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    Food:

    If your car breaks down and you are many miles from any town or store, you will want to have food stored in your kit to make sure your body has enough energy. It is very difficult to keep food in your car because it is exposed to extreme temperatures, both hot and cold, and the food is likely to spoil. The best thing to store in your car is high Calorie Food Bars. These bars come in packages of 2400 calories and 3600 calories. They can be exposed to extreme temperatures. They have a tasty flavor that won’t leave you thirsty. The bar helps activate the salivary gland and reduce your demand on emergency water supplies. They also expand in your stomach so you feel full. Be careful that you don’t over-consume them because they are so high in calories.

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    Warmth:

    You may have plenty of food and water, but if you’re cold you’ll feel miserable. Especially in the winter, warmth is a must for an emergency car kit. If you get stranded on a desolate road or stuck in a snowstorm, you will be glad you have a source of warmth in your car. There are several options: 6 to 20 hour warm packs, wool blankets, emergency bags, and emergency blankets. Also, for shelter from the rain, include a poncho or other rain gear

    Warm packs are nice for quick, concentrated heat. You can put them in your pockets, shoes and gloves to stay warm.

    CW-W100

    Wool is one of nature’s warmest fibers. It provides warmth even when it’s wet. It is best to get a wool blend blanket because when synthetic fibers are added to it they provide softness, washability and durability.

    Emergency blankets and bags are lightweight and fold to pocket size. They’re made of a reflective material which reflects up to 80% of your radiant body heat to help keep you warm. Our company did an in-house test of the emergency bag. We sent a few employees and family members outside in an emergency bag. They got so warm they had to get out of the bag.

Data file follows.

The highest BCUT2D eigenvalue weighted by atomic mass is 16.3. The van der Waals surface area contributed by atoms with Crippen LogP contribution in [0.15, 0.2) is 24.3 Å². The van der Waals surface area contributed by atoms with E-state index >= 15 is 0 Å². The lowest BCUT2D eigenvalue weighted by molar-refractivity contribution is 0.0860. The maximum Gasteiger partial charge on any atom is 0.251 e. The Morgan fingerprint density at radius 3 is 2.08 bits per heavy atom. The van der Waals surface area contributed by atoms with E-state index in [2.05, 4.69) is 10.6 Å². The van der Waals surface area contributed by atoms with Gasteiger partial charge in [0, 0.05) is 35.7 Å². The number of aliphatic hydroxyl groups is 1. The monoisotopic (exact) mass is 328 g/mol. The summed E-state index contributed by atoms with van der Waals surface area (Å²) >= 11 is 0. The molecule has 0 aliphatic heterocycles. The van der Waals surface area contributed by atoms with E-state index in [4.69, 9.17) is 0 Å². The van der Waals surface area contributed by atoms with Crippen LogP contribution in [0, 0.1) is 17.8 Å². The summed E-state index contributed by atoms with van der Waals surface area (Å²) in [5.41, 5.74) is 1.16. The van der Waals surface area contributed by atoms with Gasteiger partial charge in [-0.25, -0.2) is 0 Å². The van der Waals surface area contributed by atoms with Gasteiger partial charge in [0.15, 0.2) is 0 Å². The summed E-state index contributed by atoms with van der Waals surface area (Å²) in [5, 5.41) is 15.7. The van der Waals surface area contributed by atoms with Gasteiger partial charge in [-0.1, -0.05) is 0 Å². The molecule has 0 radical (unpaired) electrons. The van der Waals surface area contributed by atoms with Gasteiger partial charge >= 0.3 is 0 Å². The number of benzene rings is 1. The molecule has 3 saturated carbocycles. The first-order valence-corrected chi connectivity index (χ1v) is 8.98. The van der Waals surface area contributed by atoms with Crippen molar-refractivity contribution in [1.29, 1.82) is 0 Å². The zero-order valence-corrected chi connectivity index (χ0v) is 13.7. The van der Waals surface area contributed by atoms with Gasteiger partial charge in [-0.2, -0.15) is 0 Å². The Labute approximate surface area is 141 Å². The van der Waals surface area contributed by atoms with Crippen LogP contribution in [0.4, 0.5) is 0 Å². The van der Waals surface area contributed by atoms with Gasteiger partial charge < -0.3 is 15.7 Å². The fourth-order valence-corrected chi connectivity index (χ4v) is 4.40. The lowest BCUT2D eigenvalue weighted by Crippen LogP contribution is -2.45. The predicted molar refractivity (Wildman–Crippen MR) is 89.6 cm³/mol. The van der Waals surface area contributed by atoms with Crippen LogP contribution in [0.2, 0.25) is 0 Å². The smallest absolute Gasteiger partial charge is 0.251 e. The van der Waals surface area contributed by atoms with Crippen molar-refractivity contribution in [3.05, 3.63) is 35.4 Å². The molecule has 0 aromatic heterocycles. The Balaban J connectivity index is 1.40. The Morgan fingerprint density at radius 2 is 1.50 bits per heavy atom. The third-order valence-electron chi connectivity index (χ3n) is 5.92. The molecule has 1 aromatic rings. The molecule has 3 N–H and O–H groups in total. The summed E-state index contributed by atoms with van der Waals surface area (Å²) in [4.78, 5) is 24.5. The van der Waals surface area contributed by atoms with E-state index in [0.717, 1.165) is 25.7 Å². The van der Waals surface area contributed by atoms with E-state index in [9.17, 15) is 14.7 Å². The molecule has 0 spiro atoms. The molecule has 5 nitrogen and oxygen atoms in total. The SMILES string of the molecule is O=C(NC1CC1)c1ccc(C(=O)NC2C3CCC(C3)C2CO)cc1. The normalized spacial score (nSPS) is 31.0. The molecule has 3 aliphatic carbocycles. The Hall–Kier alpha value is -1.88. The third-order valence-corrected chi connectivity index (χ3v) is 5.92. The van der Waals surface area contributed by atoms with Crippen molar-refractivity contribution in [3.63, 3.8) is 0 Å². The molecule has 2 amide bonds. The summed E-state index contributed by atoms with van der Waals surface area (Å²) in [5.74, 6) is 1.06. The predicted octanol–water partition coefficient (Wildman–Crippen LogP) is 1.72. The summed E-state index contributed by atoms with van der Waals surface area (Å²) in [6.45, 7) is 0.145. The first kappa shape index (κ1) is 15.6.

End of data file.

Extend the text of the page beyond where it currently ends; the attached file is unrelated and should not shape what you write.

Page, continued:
A poncho is nice if you are in rain or other bad weather and need to go outside to change a tire or do other work on the car.

    Light:

    It’s important to always keep a flashlight in your emergency car kit. It comes in handy for all types of circumstances. Be sure to keep charged batteries in the flashlight so you aren’t left in the dark. The Innovative LED Lights have a much higher battery life than conventional flashlights and are essential for emergency car kits. Other lights that could be useful in your auto emergency kit are lightsticks, emergency candles with a wide base and waterproof matches.

    Lightsticks last for 12 hours and are safe for children. They are visible up to one mile away, and they are non-toxic and non-flammable.

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    Emergency candles or liquid paraffin candles are long-lasting, reusable, odorless and smokeless. A wide base adds stability which helps prevent accidental spills which is especially nice for the car. Also, be sure to keep waterproof matches in your emergency car kit so you can light it.

    First Aid Items:

    If injury occurs, every second counts because help may be hours or days away. A first aid kit allows you to assist with injuries until help arrives. Keep items such as pain relievers, sterile pads, alcohol prep pads, bandages, soap, gauze pads, and micropore tape. You may also want to include tissues, toilet paper, safety pins and ace bandages. All of these items will come in handy when you are in need of first aid on the road.

    Tools:

    Consider tools such as a multi-purpose knife or a collapsible shovel for your car. A shovel may come in handy if you are to get stuck in the snow or mud. A multi-purpose knife provides many different tools for you to work with in a time of need. A Samurai survival tool provides an axe, hammer, and pry tool all-in-one. A basic tool kit and a roll of duct tape are also good items to keep in your car.

    Other Accessories:

    Road flares may also be useful in your auto emergency kit, but they should only be used for a warning signal, and should NEVER be used for light. Once a road flare has been lit, make sure you set it on a non-flammable surface. The by-product from its fire drips to the ground and may cause a fire if it lands on flammable material such as grass or if there is a gas leak. Be careful because the fumes are extremely nauseous and must be used only in a well-ventilated area.